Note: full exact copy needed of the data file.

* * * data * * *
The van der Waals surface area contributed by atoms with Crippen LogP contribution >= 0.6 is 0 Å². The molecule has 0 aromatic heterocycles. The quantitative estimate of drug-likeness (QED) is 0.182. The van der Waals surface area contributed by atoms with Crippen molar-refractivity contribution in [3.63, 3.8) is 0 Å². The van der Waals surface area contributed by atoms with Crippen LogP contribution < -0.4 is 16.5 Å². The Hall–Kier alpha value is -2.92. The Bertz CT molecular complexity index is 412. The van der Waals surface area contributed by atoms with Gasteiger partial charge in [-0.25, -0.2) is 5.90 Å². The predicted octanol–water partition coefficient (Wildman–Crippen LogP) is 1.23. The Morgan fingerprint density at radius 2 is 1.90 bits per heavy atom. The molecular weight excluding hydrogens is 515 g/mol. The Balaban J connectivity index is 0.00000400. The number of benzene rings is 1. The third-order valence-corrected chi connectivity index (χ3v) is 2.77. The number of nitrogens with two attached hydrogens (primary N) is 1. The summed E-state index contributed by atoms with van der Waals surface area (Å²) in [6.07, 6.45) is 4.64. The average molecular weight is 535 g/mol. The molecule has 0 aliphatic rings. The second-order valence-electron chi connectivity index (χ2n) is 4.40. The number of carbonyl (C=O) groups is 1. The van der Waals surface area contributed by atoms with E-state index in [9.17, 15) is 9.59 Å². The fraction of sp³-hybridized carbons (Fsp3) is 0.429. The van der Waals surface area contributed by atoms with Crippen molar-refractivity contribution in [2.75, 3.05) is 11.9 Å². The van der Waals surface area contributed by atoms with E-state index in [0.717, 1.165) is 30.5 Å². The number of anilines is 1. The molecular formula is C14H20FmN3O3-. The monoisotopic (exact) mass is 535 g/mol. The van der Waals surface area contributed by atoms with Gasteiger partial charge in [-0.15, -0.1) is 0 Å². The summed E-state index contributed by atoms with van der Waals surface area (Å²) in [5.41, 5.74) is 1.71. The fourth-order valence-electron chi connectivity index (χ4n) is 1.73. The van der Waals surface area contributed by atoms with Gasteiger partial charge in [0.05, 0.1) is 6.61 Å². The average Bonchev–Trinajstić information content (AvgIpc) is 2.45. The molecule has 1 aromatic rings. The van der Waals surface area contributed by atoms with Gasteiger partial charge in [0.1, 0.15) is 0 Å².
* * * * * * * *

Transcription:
The van der Waals surface area contributed by atoms with Crippen LogP contribution >= 0.6 is 0 Å². The molecule has 0 aromatic heterocycles. The quantitative estimate of drug-likeness (QED) is 0.182. The van der Waals surface area contributed by atoms with Crippen molar-refractivity contribution in [3.63, 3.8) is 0 Å². The van der Waals surface area contributed by atoms with Crippen LogP contribution < -0.4 is 16.5 Å². The Hall–Kier alpha value is -2.92. The Bertz CT molecular complexity index is 412. The van der Waals surface area contributed by atoms with Gasteiger partial charge in [-0.25, -0.2) is 5.90 Å². The predicted octanol–water partition coefficient (Wildman–Crippen LogP) is 1.23. The Morgan fingerprint density at radius 2 is 1.90 bits per heavy atom. The molecular weight excluding hydrogens is 515 g/mol. The Balaban J connectivity index is 0.00000400. The number of benzene rings is 1. The third-order valence-corrected chi connectivity index (χ3v) is 2.77. The number of nitrogens with two attached hydrogens (primary N) is 1. The summed E-state index contributed by atoms with van der Waals surface area (Å²) in [6.07, 6.45) is 4.64. The average molecular weight is 535 g/mol. The molecule has 0 aliphatic rings. The second-order valence-electron chi connectivity index (χ2n) is 4.40. The number of carbonyl (C=O) groups is 1. The van der Waals surface area contributed by atoms with E-state index in [9.17, 15) is 9.59 Å². The fraction of sp³-hybridized carbons (Fsp3) is 0.429. The van der Waals surface area contributed by atoms with Crippen molar-refractivity contribution in [2.75, 3.05) is 11.9 Å². The van der Waals surface area contributed by atoms with E-state index in [0.717, 1.165) is 30.5 Å². The number of anilines is 1. The molecular formula is C14H20FmN3O3-. The monoisotopic (exact) mass is 535 g/mol. The van der Waals surface area contributed by atoms with Gasteiger partial charge in [-0.15, -0.1) is 0 Å². The summed E-state index contributed by atoms with van der Waals surface area (Å²) in [5.41, 5.74) is 1.71. The fourth-order valence-electron chi connectivity index (χ4n) is 1.73. The van der Waals surface area contributed by atoms with Gasteiger partial charge in [0.05, 0.1) is 6.61 Å². The average Bonchev–Trinajstić information content (AvgIpc) is 2.45. The molecule has 1 aromatic rings. The van der Waals surface area contributed by atoms with Gasteiger partial charge in [0.1, 0.15) is 0 Å².